We estimated self-reported mental health status and prevalence cognitive function problems among subjects with obstructive airway disease (OAD). We conducted telephone interviews with a national random sample of U.S. adults aged 55-75, enriched for subjects with OAD. Subjects classified as having no respiratory condition (NONE; n = 1585; 75%), asthma (ASTH; n = 128; 6%), or chronic obstructive l\U1g disease (COPD, emphysema chronic bronchitis, with or without concomitant asthma; COLD; n = 400; 19'/ Cognitive function was assessed with 3 self-report items concerning the freq. of problems with memory, confusion, or concentration. Reporting these problems at least "half the time" was considered to be a positive response. Multivariate logistic regression analyses controlling for age, sex, race/ethnicity, education, family income, smoking status, and presence of other common chronic health conditions were used to test differences in the frequency of cognitive dysfunction 22% of subjects with COLD reported having memory problems, compared to 13% of ASTH and 9% of NONE (p<.0001). 12% with COLD reported confusion (ASTH 5%, NONE 4%; p<.OOOI), and 18% reported problems concentrating (ASTH 12%, NONE 7%; p<.OOOI). Controlling for covariates, of problems with memory (OR=I.64, 95% CI 1.12,2.41), confusion (1.86[1.~ 3.15]), and concentration (2.09 [1.37, 3.18]) were elevated among those with COLD, compared to NONE. Individuals with COPD, emphysema and chronic bronchitis are at significant risk for cognitive function problems.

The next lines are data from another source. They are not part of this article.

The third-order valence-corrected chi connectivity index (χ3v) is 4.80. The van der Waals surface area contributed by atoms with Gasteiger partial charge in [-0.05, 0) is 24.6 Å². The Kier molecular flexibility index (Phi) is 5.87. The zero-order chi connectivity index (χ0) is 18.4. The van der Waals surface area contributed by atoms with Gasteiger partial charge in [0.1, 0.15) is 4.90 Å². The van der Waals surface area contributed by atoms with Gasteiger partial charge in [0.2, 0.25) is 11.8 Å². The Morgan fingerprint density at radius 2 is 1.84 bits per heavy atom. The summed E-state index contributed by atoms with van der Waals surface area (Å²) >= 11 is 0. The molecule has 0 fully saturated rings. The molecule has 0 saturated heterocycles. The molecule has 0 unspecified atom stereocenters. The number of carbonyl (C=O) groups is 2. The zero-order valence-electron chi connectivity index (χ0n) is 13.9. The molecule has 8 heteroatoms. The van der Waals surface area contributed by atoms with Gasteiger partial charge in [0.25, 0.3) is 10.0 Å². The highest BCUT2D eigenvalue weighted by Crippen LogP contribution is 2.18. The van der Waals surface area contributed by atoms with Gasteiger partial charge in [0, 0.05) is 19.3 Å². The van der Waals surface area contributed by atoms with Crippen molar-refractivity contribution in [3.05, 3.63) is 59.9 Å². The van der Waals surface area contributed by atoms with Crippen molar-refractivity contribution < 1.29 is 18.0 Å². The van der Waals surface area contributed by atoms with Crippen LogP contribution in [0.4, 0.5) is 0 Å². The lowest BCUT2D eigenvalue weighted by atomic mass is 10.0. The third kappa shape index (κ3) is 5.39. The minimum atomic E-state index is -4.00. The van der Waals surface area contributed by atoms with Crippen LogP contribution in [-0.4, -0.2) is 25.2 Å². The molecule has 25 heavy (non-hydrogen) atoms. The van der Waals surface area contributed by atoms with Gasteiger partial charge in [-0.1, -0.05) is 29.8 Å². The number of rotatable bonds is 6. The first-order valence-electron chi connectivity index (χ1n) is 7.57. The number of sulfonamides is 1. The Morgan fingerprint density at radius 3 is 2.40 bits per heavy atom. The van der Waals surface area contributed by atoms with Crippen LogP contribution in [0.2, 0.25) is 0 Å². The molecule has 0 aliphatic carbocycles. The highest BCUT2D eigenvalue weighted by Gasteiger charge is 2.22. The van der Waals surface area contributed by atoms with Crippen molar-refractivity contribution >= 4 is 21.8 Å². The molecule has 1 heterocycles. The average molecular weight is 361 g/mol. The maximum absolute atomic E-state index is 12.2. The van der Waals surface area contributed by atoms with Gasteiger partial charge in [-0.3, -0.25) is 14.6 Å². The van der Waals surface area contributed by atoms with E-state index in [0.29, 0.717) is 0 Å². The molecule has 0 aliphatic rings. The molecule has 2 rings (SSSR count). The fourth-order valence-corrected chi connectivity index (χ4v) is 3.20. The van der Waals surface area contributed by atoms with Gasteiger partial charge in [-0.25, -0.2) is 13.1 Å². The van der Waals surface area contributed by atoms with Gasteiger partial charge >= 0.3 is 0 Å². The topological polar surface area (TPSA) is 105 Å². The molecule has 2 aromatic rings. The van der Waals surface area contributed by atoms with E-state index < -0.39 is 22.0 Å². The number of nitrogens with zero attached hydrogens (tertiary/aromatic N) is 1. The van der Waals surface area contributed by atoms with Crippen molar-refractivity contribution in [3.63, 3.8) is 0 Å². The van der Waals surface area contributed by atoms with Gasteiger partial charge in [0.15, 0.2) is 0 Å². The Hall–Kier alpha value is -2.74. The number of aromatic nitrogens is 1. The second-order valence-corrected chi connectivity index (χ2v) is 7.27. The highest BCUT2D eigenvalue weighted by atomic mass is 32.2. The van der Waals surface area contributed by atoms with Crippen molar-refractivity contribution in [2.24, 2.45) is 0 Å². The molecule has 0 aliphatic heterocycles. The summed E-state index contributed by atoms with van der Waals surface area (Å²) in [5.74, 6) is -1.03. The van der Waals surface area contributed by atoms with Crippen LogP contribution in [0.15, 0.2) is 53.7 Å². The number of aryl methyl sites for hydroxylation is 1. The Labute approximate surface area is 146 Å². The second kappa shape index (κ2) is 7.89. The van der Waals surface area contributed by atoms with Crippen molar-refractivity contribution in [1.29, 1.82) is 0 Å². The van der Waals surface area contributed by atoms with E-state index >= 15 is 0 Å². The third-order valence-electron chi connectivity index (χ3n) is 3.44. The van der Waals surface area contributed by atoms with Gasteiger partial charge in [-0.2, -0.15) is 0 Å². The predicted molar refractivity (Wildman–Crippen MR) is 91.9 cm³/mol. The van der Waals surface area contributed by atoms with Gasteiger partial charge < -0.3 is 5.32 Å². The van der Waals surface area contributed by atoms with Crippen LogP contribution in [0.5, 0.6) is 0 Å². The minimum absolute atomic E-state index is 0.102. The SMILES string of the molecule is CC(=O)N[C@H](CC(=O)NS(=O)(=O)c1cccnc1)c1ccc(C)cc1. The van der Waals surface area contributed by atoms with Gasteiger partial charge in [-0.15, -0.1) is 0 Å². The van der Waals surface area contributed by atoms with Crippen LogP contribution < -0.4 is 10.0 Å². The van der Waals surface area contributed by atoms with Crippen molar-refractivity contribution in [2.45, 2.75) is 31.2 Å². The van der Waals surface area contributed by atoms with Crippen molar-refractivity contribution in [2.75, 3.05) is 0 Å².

American Journal of Respiratory and Critical Care Medicine, 2002 International Conference, The American Thoracic Society, Atlanta Georgia, May 17-22, 2002